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Another Kind Of Marriage Equality

For years, Americans have been working to establish equal marriage rights for heterosexual and homosexual couples. Another kind of marriage equality battle is being fought in Washington County, Minnesota, home of the cities of Stillwater and Woodbury. Washington County officials have prohibited atheists with humanist ordinations from performing marriage ceremonies. The county cites a state law which states that religious leaders are the only people who can perform a marriage ceremony outside of a court of law.

Atheists For Human Rights is challenging the discrimination by Washington County, and the state law that has been used to justify it, so that atheist couples who want to get married aren’t forced to run into court for a wedding.

Equality – it’s for everybody, or it isn’t equality.

So, do you think we can expect LGBT activists to support Atheists for Human Rights in this care?

6 thoughts on “Another Kind Of Marriage Equality”

  1. Jo says:

    Slaps forehead in true and utter disbelief.

  2. Bruce Nappi says:

    Peregrin,

    My approach to addressing all the inconsistencies around marriage would be to just get the government out of it altogether. That is, marriage, from ancient times, has been a “social” arrangement, condoned by social institutions. So, ban the word “marriage” from government. If a religion, any of them, want to use the word for one of their rituals or social units, let them do whatever they want. If atheists, or humanists, bowling clubs, skydiving clubs, polyamory groups, or whatever, want to create marriage units, that’s their personal organizational choice. Where the government would enter the picture related to this is two-fold:

    Number 1, the people involved in the “marriage unit” can ask for government involvement by filing a CONTRACT with the government. The contract essentially says, ‘we the undersigned agree to the terms of the contract, and request that the government help us enforce them.’ This sounds simple at first, but forces everyone involved to do a lot more thinking about what these contracts would involve. Would they require equal division of finances, for example? Is one person required to obey another? Is any such clause of obedience, for example, in violation of the SLAVERY provisions of the constitution?

    Number 2, and this is much more important in my view, if the contracting unit ( the marriage ) intends to have children, they need to apply for a PROCREATION LICENSE, if they plan a biological birth, and/or a CHILD REARING license, if they plan to raise the children. No license, no kids! While some people will knee-jerk at this as seeming extreme, or unprecedented, we actually already have many precedents. Marriage licenses used to address the same issues. Society just threw the old values to the wind as modern society got caught in the cultural tornado. We require people to have a license to drive a car. Aren’t children as important a responsibility as a car? No matter what people think about this now, when the food runs out and population crashes start, this will seem as obvious as a building permit.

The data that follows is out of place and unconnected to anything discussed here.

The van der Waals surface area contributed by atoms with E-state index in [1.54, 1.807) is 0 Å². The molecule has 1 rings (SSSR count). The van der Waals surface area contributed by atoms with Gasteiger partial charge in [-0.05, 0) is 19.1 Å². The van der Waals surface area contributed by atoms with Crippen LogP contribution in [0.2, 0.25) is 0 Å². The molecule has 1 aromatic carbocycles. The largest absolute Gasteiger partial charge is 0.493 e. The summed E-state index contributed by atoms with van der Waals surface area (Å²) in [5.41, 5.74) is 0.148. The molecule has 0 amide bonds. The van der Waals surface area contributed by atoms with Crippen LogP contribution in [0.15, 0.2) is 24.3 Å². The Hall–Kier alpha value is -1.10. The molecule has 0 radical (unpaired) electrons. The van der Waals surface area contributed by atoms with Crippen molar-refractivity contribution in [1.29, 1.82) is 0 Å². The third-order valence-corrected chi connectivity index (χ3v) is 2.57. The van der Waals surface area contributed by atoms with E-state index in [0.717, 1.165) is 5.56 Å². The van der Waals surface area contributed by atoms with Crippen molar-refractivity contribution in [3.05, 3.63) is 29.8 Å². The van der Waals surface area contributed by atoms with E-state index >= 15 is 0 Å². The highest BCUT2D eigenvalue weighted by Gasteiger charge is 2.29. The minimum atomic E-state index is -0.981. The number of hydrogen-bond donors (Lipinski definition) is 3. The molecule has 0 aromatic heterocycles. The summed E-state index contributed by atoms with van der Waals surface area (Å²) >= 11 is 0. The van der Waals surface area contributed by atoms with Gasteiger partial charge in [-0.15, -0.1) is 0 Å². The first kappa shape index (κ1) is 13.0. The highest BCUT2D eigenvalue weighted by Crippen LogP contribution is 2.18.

1. J Clifford says:

      Bruce, why should a couple need the approval of a private social club in order to get married?

      1. Bruce Nappi says:

        J.
        Follow this logic. Two people are stranded on a tropical island. One says to the other, “so, should we get married?” What would be the point of marriage in that situation? What would it even mean?

        As I said in my comment, marriage, from ancient times, has been a “social” arrangement. What you called “a private social club”, in my comment, was any social group. Marriage, for any group, comes from the common goal to create a special smaller grouping of people that have stronger bonds to each other than they have to the larger group. This could be a couple (2 people), which western society associates with marriage, or it could be an African tribal family which has a chief, 100 wives, and all their children. It could also be a whole division of a religion. In the Catholic Church, to become a nun, a woman is joined to Christ through “marriage” in a traditional marriage ceremony. While I didn’t use the term “approval”, I do think it is appropriate here. The purpose for the marriage unit to “ask” for approval from their community ( i.e. larger social group) is to gain the community’s “recognition” of their “special” smaller group. Without community recognition, a “marriage” would beg the tropical island question.

        1. J Clifford says:

          Bruce, there can be meaning between two people, as well as meaning at the social level. If I were single, and met the right woman while trapped on an island, I would want to get married, because it’s a link between two people. The marriage I have right now is not about satisfying any social club I belong to.

          1. Bruce Nappi says:

            J, my point is, if you and another women were on an island, why “marriage”? Why wouldn’t you just love her? Why are you “married” now? Why didn’t you just live your life with her? There are many couples who live together without going through a marriage ceremony. What did the ceremony mean to you?

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